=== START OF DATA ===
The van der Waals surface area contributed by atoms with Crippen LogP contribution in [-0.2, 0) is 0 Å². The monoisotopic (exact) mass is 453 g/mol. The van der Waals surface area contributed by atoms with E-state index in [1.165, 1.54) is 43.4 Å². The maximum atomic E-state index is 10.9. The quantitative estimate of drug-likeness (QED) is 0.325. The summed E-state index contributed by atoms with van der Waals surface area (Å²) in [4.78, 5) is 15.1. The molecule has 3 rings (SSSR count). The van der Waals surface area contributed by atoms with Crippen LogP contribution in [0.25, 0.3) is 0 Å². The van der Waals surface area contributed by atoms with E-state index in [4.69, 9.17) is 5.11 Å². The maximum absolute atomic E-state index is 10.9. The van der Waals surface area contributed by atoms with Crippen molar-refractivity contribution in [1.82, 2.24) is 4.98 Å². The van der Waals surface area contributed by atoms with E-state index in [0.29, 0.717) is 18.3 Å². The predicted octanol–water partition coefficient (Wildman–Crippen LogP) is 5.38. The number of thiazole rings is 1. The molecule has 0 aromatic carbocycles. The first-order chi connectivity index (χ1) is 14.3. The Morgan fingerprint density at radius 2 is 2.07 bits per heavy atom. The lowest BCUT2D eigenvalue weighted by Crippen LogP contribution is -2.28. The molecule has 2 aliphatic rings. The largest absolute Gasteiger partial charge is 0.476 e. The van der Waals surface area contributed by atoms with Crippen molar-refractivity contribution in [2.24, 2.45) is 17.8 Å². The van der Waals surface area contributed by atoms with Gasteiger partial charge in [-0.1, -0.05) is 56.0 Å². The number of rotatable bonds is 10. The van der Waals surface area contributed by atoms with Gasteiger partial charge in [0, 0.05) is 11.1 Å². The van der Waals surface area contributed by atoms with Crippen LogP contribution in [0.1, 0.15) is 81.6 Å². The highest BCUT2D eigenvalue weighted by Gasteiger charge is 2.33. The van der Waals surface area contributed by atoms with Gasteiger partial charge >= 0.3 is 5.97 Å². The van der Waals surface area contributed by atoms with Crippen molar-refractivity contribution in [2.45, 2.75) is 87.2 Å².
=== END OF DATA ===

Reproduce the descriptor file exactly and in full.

The van der Waals surface area contributed by atoms with Crippen LogP contribution in [-0.2, 0) is 0 Å². The monoisotopic (exact) mass is 453 g/mol. The van der Waals surface area contributed by atoms with E-state index in [1.165, 1.54) is 43.4 Å². The maximum atomic E-state index is 10.9. The quantitative estimate of drug-likeness (QED) is 0.325. The summed E-state index contributed by atoms with van der Waals surface area (Å²) in [4.78, 5) is 15.1. The molecule has 3 rings (SSSR count). The van der Waals surface area contributed by atoms with Crippen LogP contribution in [0.25, 0.3) is 0 Å². The van der Waals surface area contributed by atoms with E-state index in [4.69, 9.17) is 5.11 Å². The maximum absolute atomic E-state index is 10.9. The van der Waals surface area contributed by atoms with Crippen molar-refractivity contribution in [1.82, 2.24) is 4.98 Å². The van der Waals surface area contributed by atoms with E-state index in [0.29, 0.717) is 18.3 Å². The predicted octanol–water partition coefficient (Wildman–Crippen LogP) is 5.38. The number of thiazole rings is 1. The molecule has 0 aromatic carbocycles. The first-order chi connectivity index (χ1) is 14.3. The Morgan fingerprint density at radius 2 is 2.07 bits per heavy atom. The lowest BCUT2D eigenvalue weighted by Crippen LogP contribution is -2.28. The molecule has 2 aliphatic rings. The largest absolute Gasteiger partial charge is 0.476 e. The van der Waals surface area contributed by atoms with Crippen molar-refractivity contribution in [2.24, 2.45) is 17.8 Å². The van der Waals surface area contributed by atoms with Gasteiger partial charge in [-0.1, -0.05) is 56.0 Å². The number of rotatable bonds is 10. The van der Waals surface area contributed by atoms with Gasteiger partial charge in [0, 0.05) is 11.1 Å². The van der Waals surface area contributed by atoms with Crippen LogP contribution in [0.1, 0.15) is 81.6 Å². The highest BCUT2D eigenvalue weighted by Gasteiger charge is 2.33. The van der Waals surface area contributed by atoms with Gasteiger partial charge >= 0.3 is 5.97 Å². The van der Waals surface area contributed by atoms with Crippen molar-refractivity contribution in [2.45, 2.75) is 87.2 Å².